This was a way way back look. Smoking a pipe? No gloves? I don't think I saw any CRTs either. I remember trying to get on the circulation dept. delivering on bike as a kid in 1980. Those banana seat bikes were phased out by heavily loaded warp speed station wagons peeling out at 6:00 A.M.. Ended up in subscriptions sales. Every time I get the social Security earnings report, the first line item was my paper past lol.

  8. Avataaar/Circle Created with python_avatars Terry Talks says:

    Fascinating film, the early "hot metal" run gave birth to "hot of the press" expression.

  9. Avataaar/Circle Created with python_avatars Geoffrey Waldo says:

    If you listen carefully, the intro and outro music is a track played in reverse…telling you “buy the paper, buy the paper” 😉

  10. Avataaar/Circle Created with python_avatars Geoffrey Waldo says:

    The optical, chemical and electromechanical technical challenges met are impressive. Not to mention the personnel and hierarchical structure of the copy production and assembly! Fascinating. The technology of any process done repeatedly at high volume is inevitably optimized and refined. How different is the electronic world we live in today.

  11. Avataaar/Circle Created with python_avatars SteverRob says:

    My uncle was a reporter, worked his way to the Pulitzer the White House Press Corp, and bureau chief of the LA Times. On the other end, (and a far less glamorous) I started out as a paper boy, then to the newspaper plant itself. I worked in Distribution, where we took the papers off the presses, ads were inserted then bundled for the carriers. Only one time did I ever hit the red Stop The Presses button (and you’d better have a damn good reason) for seeing a huge typo on the front page. A small local paper with a daily circulation of about 55k.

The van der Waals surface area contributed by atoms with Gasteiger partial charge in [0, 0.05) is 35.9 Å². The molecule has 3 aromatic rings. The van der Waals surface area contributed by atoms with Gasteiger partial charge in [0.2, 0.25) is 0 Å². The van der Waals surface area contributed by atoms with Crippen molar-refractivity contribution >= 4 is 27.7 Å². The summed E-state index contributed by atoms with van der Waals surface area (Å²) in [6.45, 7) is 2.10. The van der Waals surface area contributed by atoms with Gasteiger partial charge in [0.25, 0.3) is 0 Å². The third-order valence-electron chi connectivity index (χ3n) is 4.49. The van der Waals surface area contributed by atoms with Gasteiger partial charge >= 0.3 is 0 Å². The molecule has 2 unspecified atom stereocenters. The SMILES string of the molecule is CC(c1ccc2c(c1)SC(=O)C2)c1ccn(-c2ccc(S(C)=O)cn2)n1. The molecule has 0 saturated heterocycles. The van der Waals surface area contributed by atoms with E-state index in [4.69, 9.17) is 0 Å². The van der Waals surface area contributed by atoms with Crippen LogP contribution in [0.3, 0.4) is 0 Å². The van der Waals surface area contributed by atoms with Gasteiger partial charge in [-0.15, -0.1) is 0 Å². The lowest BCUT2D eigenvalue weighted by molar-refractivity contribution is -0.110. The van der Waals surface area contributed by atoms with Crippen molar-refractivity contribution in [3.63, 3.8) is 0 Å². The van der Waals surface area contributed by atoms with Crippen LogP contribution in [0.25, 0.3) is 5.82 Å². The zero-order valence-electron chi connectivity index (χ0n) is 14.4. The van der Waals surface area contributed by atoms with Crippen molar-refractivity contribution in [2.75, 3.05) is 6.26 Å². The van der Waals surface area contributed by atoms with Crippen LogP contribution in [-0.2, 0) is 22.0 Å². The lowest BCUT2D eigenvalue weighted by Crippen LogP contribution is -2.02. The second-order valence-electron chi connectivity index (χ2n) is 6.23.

12. Avataaar/Circle Created with python_avatars Christopher Rasmussen says:

    My HS had a press room. A copy camera (my speciality) , and an offset printing press. We got the end rolls from the local newspaper office. Since I picked film plate work in late 77 , digital cameras just came out. I never went into the newspaper business.

  13. Avataaar/Circle Created with python_avatars DanjaTube says:

    Of possible interest to your viewers is a film called "Farewell, Etaoin Shrdlu," (available here on YT) which documents the last day of hot metal printing being used at the NY Times in 1978, and the switchover to computers and cold print

  14. Avataaar/Circle Created with python_avatars JackT says:

    Nearly every kid in this film is riding a Schwinn Sting-Ray, the top selling bike of that time! I had mine in the Philly burbs too.

  15. Avataaar/Circle Created with python_avatars Peter Brazier says:

    Best Yet Fran. Thanks. Q from a brit who never got their papers delivered that way, how do the kids on cycles know who or who didn't subscribe?

  16. Avataaar/Circle Created with python_avatars Kendra Akin says:

    WOW! This is a trip on "the WayBack Machine" and a world that I was on the fringe of in '65 through '72 '. I'll spare others the details. It has indeed been a trip to remember. Thank you.

  17. Avataaar/Circle Created with python_avatars lordmuntague says:

    "Different editions may be printed on different coloured paper."

    Now there's a good way of spotting the Scousers on this channel – who remembers the Pink Echo?

  18. Avataaar/Circle Created with python_avatars D. Stuart says:

    Great film! Brings back memories of when I worked for a large news-gathering organization back in the late 70's, early 80's. I may be one of the youngest trained model 15 and 20 Teletype repair/rebuilding techs. Still were using them into the early 80's. Never experienced the letter-press production rooms, but plenty of big offset presses. And PDP-8s and 11s. Tho they had finally gone to terminals for editing. And RK-05 disc packs for storage…. Very interesting times. Learned a lot! Thanks for the memories! Stu

Leave a Reply

Your email address will not be published. Required fields are marked *

This site uses Akismet to reduce spam. Learn how your comment data is processed.